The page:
D.C. Defunds Aid to Students
Though S&P’s downgrade of the U.S. government’s credit rating was the most publicized effect of this summer’s federal debt ceiling battle, the compromise eventually reached in Washington held other consequences as well — including one which will directly affect New School students.
Early last month, in a bid to preserve federal aid for undergraduates, Congress eliminated a government subsidy for graduate students. The trade-off, a product of last-minute negotiations to end the impasse in Congress over raising the federal debt limit, was the result of congressional Republicans demanding cuts in discretionary spending. Faced with cuts to the Department of Education, congressional Democrats elected to continue full funding of undergraduate subsidies by eliminating the graduate subsidy.
The move protects benefits for undergraduates but threatens to negatively impact NSSR students, who already pay much more to attend the school than those at comparable universities.
As the Free Press reported in March, NSSR students already suffer from low levels of financial support. Only 17 percent of Ph.D. candidates at NSSR receive full funding from the university, compared to 100 percent of Ph.D. candidates at NYU and Columbia. The lack of support means students are dependent on loans and part-time jobs to make ends meet, often postponing the completion of their studies.
University Student Senate president Chris Crews, an attendee of the NSSR, decried the fact that the proposal was sold as a compromise to protect undergraduate students.
“It actually pits undergrads against grad students,” Crews said. “Graduate students are being made to pay for undergraduates, and that’s somehow deemed a solution.”
While Lang students may cheer the promise of continued funding for undergraduate studies, the legislation poses a significant challenge to the future of NSSR, long considered The New School’s flagship academic division. Under President Bob Kerrey, stipends for teaching fellows increased from $3,000 to $5,000, and stipends for teaching assistants increased from $3,000 to $3,750. Those raises have been effectively erased by the decision to end graduate subsidies.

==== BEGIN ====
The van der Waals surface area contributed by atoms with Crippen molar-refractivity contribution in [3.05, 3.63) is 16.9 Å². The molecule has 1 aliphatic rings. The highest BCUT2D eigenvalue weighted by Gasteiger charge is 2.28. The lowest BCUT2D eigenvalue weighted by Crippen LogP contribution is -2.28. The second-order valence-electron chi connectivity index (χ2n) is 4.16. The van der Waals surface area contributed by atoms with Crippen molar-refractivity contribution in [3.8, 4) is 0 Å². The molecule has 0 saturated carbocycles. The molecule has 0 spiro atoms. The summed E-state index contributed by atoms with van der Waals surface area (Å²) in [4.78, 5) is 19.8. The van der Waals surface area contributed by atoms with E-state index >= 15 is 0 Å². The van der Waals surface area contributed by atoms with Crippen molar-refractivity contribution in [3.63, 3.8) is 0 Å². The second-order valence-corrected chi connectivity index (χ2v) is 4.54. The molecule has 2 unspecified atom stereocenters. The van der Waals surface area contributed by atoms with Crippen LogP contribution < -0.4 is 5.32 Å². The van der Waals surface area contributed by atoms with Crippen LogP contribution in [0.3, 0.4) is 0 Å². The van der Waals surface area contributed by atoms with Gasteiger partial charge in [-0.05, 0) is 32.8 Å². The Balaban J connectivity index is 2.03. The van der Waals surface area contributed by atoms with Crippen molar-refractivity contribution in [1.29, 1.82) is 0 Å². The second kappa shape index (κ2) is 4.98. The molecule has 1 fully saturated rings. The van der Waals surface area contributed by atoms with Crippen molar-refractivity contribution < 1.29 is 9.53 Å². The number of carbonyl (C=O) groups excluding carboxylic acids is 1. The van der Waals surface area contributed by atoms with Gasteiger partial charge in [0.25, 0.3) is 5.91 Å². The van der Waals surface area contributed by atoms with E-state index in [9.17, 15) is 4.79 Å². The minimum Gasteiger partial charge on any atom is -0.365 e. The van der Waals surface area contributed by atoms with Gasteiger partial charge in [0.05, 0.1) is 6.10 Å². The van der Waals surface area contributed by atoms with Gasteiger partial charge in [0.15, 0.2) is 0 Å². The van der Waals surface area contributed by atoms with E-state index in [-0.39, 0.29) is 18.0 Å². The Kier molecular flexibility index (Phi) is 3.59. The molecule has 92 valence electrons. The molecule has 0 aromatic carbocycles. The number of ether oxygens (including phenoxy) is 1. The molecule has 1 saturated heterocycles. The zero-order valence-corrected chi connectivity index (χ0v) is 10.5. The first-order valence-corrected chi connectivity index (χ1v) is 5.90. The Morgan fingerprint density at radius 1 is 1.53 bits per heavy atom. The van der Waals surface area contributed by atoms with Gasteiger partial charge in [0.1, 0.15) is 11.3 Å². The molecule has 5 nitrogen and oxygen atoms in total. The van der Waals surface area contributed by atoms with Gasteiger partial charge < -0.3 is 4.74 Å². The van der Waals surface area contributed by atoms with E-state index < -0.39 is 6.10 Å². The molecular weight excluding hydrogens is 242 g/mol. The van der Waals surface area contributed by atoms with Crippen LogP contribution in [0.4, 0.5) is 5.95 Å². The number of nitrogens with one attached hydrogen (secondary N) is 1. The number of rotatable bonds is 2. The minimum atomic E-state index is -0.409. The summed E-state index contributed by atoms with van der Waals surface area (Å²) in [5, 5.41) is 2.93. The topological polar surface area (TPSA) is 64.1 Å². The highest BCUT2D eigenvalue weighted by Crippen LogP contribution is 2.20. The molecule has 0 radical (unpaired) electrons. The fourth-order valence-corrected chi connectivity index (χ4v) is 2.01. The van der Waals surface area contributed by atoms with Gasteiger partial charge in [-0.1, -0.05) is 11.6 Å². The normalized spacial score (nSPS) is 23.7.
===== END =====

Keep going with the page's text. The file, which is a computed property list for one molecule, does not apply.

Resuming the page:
Stafford Loans, issued through the Department of Education, can currently provide up to $65,000 of subsidized loans to graduate students over the course of a lifetime. Students who receive subsidized loans are exempt from paying interest while still in school, and after they graduate pay an interest rate of only 3.4 percent, compared to 6.8 percent for unsubsidized loans. After June 30, 2012, graduate students who apply for student loans will receive only unsubsidized loans and are subject to the higher interest rate immediately.
With much of the funding from the graduate subsidy being scavenged to fund other programs, any reinstatement of the graduate subsidy seems unlikely. According to the Congressional Budget Office, $17 billion of the $22 billion saved as a result of the elimination of the graduate subsidy will be redirected to cover the cost of Pell Grants.